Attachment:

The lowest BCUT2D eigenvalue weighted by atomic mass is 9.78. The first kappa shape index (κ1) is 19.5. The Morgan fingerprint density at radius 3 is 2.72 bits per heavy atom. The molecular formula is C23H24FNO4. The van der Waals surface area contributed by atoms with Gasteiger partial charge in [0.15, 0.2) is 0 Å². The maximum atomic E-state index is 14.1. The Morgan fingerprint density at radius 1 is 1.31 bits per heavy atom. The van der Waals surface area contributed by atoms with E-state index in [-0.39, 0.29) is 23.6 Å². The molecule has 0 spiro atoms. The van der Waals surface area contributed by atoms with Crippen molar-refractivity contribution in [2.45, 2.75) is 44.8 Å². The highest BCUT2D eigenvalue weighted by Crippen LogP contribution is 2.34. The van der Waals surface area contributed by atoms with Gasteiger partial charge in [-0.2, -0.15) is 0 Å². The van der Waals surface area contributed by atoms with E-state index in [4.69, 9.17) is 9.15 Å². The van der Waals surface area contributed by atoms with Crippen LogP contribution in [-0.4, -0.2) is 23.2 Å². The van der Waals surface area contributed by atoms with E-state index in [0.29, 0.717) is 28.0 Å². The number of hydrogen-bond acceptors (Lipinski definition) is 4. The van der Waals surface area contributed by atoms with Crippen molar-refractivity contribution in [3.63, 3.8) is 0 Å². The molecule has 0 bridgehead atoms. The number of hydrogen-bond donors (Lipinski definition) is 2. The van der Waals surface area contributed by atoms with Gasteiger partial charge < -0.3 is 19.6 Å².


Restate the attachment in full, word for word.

The lowest BCUT2D eigenvalue weighted by atomic mass is 9.78. The first kappa shape index (κ1) is 19.5. The Morgan fingerprint density at radius 3 is 2.72 bits per heavy atom. The molecular formula is C23H24FNO4. The van der Waals surface area contributed by atoms with Gasteiger partial charge in [0.15, 0.2) is 0 Å². The maximum atomic E-state index is 14.1. The Morgan fingerprint density at radius 1 is 1.31 bits per heavy atom. The van der Waals surface area contributed by atoms with E-state index in [-0.39, 0.29) is 23.6 Å². The molecule has 0 spiro atoms. The van der Waals surface area contributed by atoms with Crippen molar-refractivity contribution in [2.45, 2.75) is 44.8 Å². The highest BCUT2D eigenvalue weighted by Crippen LogP contribution is 2.34. The van der Waals surface area contributed by atoms with Gasteiger partial charge in [-0.2, -0.15) is 0 Å². The van der Waals surface area contributed by atoms with E-state index in [4.69, 9.17) is 9.15 Å². The van der Waals surface area contributed by atoms with Crippen LogP contribution in [-0.4, -0.2) is 23.2 Å². The van der Waals surface area contributed by atoms with E-state index in [0.29, 0.717) is 28.0 Å². The number of hydrogen-bond acceptors (Lipinski definition) is 4. The van der Waals surface area contributed by atoms with Crippen molar-refractivity contribution in [3.63, 3.8) is 0 Å². The molecule has 0 bridgehead atoms. The number of hydrogen-bond donors (Lipinski definition) is 2. The van der Waals surface area contributed by atoms with Gasteiger partial charge < -0.3 is 19.6 Å².